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I'm trying to learn how chained hashing works, but can't get any further than this. I think hashing works, but after finishing this little program, someone told me that what I have created so far has nothing to do with hashing.

#define _CRT_SECURE_NO_WARNINGS
#include <stdio.h>
#include <stdlib.h>
#include <time.h>
#define size 5
//This is my struct I wanted to add to the hashtable
struct customer{
    char name[20];
    int id;
    int pin;
    double money;
    struct customer *next;
};

//creating the table
struct customer *hash_table[size];
struct customer *next=NULL;
//my hashfunction
int hash_function(int id){
    unsigned int adress_hash;
    adress_hash = 31 * id;
    return adress_hash % 5;
}

//Adding the cust elements to my table
void add_customer(){
    int id_set = rand() % 8999 + 1000;
    struct customer *start;
    struct customer *pointer;
    int adress = hash_function(id_set);

     //first element

    if(hash_table[adress]==NULL)
    {
        hash_table[adress] = malloc(sizeof(struct customer));
        hash_table[adress]->id= id_set;
        hash_table[adress]->pin= rand() % 8999 + 1000;

        hash_table[adress]->money= 0;
        hash_table[adress]->next=NULL;
    } else {
        //Adding new files if the first element of the table is NOT NULL
        pointer=hash_table[adress];
        while(pointer->next != NULL)
        {
            pointer= pointer->next;
        }
        pointer->next = malloc(sizeof(struct customer));
        pointer=pointer->next;
        pointer->id=id_set;
        pointer->pin= rand() % 8999 + 1000;
        pointer->money = 0;

        pointer->next=NULL;
    }
}

void list_customer(int a){
    struct customer *pointer;
    int x;
    for(x=0;x<5;x++){
        pointer = hash_table[x];
        printf("%d. ----------\n", x);
        while(pointer != 0){
            printf("KNR: %d, PIN: %d\n", pointer->id, pointer->pin);
            pointer = pointer->next;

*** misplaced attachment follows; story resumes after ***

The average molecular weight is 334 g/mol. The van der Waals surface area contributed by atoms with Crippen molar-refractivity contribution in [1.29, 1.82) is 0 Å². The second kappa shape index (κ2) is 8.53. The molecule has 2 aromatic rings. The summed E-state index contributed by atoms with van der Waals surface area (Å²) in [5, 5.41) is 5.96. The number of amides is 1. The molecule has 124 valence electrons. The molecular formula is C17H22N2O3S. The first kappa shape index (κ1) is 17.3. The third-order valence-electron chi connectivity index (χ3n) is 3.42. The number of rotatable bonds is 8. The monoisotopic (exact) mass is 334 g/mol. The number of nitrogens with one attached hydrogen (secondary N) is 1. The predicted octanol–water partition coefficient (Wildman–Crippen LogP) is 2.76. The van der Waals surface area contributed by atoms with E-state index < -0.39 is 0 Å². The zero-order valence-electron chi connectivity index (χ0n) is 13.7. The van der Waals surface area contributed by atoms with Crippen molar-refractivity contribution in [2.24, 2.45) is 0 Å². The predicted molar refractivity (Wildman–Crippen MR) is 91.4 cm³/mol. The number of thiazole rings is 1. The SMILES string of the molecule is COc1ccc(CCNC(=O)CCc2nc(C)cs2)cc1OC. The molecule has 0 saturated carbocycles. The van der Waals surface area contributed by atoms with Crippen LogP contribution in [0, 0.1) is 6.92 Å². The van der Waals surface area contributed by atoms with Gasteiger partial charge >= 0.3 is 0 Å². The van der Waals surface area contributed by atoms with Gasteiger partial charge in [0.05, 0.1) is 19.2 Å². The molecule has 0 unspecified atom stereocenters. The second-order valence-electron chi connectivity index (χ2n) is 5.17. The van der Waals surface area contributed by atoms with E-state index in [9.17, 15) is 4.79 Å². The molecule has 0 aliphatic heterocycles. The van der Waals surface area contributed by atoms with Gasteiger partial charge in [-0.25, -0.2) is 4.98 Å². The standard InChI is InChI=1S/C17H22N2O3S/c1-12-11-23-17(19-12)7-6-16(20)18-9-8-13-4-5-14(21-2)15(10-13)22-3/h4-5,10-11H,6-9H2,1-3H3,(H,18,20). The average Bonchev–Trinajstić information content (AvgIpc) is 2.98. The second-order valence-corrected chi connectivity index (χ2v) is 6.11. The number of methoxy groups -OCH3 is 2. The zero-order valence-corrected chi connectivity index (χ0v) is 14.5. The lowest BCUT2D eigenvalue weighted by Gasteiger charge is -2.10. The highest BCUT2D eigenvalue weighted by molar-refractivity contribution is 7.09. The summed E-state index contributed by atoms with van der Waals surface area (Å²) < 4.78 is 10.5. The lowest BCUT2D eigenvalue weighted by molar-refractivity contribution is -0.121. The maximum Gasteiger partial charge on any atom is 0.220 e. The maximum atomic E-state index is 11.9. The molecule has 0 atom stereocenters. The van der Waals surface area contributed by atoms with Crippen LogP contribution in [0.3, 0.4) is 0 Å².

}
        printf("-------------------------\n");
    }
}

int main(){
    int adr,x;
    srand(time(NULL));
    for(x=0;x<5;x++){
        add_customer();
    }
    list_customer(size);
    getchar();getchar();
    return 0;
}
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  • \$\begingroup\$ I think it would be good to use English for naming items, as that is the common way, plus it potentially allows for a better understanding of unclear parts by peers. \$\endgroup\$ – Juha Untinen Jan 16 '15 at 13:11
  • \$\begingroup\$ If what you have so far works, we can review it and suggest improvements. If it doesn't work, we cannot. We won't implement the missing features, but a review might still guide you in a good direction. So, does this work so far, and are you interested in a review? \$\endgroup\$ – janos Jan 16 '15 at 13:36
  • 1
    \$\begingroup\$ I've edited the code and now it contains in-/ and output of data. I'd appreciate it if you can review this. The code I've created so far works. I also don't wan't you to implement missing features. I just like to know, whether I understand the hashing princip and I'd like to have some suggests for improvements. :) \$\endgroup\$ – Twin322 Jan 16 '15 at 13:57
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I see a number of things that may help you improve your code.

Understand the purpose of a hash table

The purpose of a hash table is as an associative array. In this code, the id element of the customer structure is used as the hashed value and the hash function converts that int value into a number in the smaller range of size. It's a valid use of a hash function and hash table. The only thing missing is a means to actually use the hash function to quickly find a customer record. To do that, you might implement a find_customer function that would search only in the appropriate "bucket" of the hash_table given the id. With a large number of records \$n\$ where \$n \gg\$ size, this could save look-up time by needing to search only 20% of the records rather than all of them. With that said, what follows is a review of the code you posted.